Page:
- And, maybe you’ll even get to retire earlier or at least closer to when you want!
The bottom line? I think it would be a big mistake not to participate in a 401k plan. It’s one of your main tools for overcoming the retirement crisis.
4. Open an IRA
Both traditional and Roth IRAs can be excellent ways of building your retirement nest egg. Traditional IRAs allow tax-deferred growth for contributions of up to $5,500 ($6,500 if you’re over 50) while Roth IRAs can offer you tax-free qualified withdrawals including earnings after you turn 59 ½. The idea here is to take advantage of as many options available that focuses on building your assets over time.
5. Lockdown your retirement savings
What I mean here is maintaining discipline when building your retirement funds. For example, not taking a loan against your 401k (unless you really, really need it) and making sure you’re increasing your contributions if you can on an annual basis. It also includes taking advantage of available tools to automate and track your savings.
In today’s FOMO-driven (Fear of Missing Out) society, it’s too easy to fall into the trap of buying the latest stuff and gadgets simply because everyone’s doing it. However, successful investors are usually the ones who have the discipline to ward off this “I gotta have it!” mentality. They channel their savings into investments to build their assets exponentially.
Case in point: Warren Buffet is one of the richest men in the world yet he still lives in the same house and almost never buys new cars. I’ve read his breakfast does not even go beyond $3.17. And this is a man who is worth tens of billions of dollars. The lesson? Be disciplined with your money; know needs from wants and divert some savings towards investments to maximize growth over time.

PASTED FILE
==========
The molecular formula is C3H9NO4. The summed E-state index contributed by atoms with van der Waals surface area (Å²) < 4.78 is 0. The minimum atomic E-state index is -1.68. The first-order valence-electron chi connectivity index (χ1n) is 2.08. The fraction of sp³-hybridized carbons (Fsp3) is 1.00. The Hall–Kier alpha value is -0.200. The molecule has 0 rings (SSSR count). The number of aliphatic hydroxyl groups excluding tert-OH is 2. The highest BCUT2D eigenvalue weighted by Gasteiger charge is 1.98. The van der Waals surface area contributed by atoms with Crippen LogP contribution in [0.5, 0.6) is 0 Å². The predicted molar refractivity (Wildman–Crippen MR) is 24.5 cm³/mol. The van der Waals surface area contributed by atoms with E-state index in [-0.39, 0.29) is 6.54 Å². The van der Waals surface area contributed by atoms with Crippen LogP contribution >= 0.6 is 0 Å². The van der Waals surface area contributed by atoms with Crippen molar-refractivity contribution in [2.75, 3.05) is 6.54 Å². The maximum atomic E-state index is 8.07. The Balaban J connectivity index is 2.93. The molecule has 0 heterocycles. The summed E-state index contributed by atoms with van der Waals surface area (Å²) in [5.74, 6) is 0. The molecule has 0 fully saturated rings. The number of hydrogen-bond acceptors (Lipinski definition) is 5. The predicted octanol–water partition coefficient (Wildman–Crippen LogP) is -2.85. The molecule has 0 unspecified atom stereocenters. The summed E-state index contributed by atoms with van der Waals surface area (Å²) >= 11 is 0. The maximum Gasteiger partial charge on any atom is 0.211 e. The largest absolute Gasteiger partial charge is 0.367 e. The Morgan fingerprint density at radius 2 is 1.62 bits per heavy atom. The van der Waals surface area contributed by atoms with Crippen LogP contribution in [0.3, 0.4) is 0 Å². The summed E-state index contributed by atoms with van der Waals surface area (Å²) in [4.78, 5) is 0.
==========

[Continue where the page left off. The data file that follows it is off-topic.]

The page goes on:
6. Consider hiring a Certified Financial Planner®
You probably knew this pitch was coming but you know what, I’ll state the obvious: getting some fee-only planning advice might help you out.
I can’t speak for Canada but here are some things U.S. CFPs can help investors with:
- Help organize your finances; determine the strategy for retirement I highlighted above.
- Help you with decisions for reaching your financial goals faster; discuss the proper accounts and investments that align with your plan.
- Be your resource for questions regarding retirement accounts, insurance, taxes, and more.
You can certainly do all this work yourself, as a DIY investor like Mark, but experience tells me some folks need this type of help from time to time.
7. Create other income streams for retirement
Building (and maintaining) multiple income streams is an excellent way to boost your retirement income. Here are some of my ideas I talk to clients about beyond Social Security checks:
- Consider owning some dividend-paying stocks – adding these to your portfolio is a great way to earn some income from your portfolio. Some U.S. companies actually have a very good track record of continually increasing their dividends on an annual basis.
- Consider fixed or deferred annuities – adding these to your income stable can help provide-like income (you are allocating some money now in exchange for a future income stream).
- Own a rental property – this isn’t for everyone since I wouldn’t want to encourage debt but you can consider using some of the income to pay off the costs associated with your house. Maybe you can consider renting our spare rooms, i.e. Airbnb, for some extra money.
Regardless of how you choose to overcome the retirement crisis, you do have options and Americans would serve themselves well to consider them. What’s most important, though, is Americans need to implement at least a few of these options – take action. The days of relying on just Social Security and a pension from your company are long gone. It’s now up to you to take control of your retirement destiny.
Thanks Mark for allowing me to get my messages out – I hope America listens!
This is a post from Clint Haynes, a Certified Financial Planner® and Financial Advisor in Kansas City, Missouri. Clint recently found My Own Advisor and has been a big fan of the content ever since.